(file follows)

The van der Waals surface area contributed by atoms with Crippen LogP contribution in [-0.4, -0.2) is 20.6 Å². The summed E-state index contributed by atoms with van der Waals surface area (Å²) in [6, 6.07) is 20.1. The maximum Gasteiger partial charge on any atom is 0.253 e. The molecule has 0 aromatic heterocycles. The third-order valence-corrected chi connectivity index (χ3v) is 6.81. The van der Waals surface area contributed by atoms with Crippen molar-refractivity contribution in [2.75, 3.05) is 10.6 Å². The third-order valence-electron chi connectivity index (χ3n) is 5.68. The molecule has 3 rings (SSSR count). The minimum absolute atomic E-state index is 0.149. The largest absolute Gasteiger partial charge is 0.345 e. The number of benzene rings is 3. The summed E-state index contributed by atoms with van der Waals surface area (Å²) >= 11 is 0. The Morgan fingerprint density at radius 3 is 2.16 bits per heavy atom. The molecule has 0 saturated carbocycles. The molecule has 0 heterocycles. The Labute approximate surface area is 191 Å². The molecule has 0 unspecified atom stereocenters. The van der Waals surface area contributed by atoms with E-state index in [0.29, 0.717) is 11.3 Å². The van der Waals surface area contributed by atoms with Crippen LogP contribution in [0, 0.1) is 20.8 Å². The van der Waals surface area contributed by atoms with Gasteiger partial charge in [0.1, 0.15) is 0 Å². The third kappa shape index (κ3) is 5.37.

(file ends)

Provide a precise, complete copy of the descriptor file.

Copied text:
The van der Waals surface area contributed by atoms with Crippen LogP contribution in [-0.4, -0.2) is 20.6 Å². The summed E-state index contributed by atoms with van der Waals surface area (Å²) in [6, 6.07) is 20.1. The maximum Gasteiger partial charge on any atom is 0.253 e. The molecule has 0 aromatic heterocycles. The third-order valence-corrected chi connectivity index (χ3v) is 6.81. The van der Waals surface area contributed by atoms with Crippen molar-refractivity contribution in [2.75, 3.05) is 10.6 Å². The third-order valence-electron chi connectivity index (χ3n) is 5.68. The molecule has 3 rings (SSSR count). The minimum absolute atomic E-state index is 0.149. The largest absolute Gasteiger partial charge is 0.345 e. The number of benzene rings is 3. The summed E-state index contributed by atoms with van der Waals surface area (Å²) >= 11 is 0. The Morgan fingerprint density at radius 3 is 2.16 bits per heavy atom. The molecule has 0 saturated carbocycles. The molecule has 0 heterocycles. The Labute approximate surface area is 191 Å². The molecule has 0 unspecified atom stereocenters. The van der Waals surface area contributed by atoms with E-state index in [0.29, 0.717) is 11.3 Å². The van der Waals surface area contributed by atoms with Crippen LogP contribution in [0, 0.1) is 20.8 Å². The van der Waals surface area contributed by atoms with Gasteiger partial charge in [0.1, 0.15) is 0 Å². The third kappa shape index (κ3) is 5.37.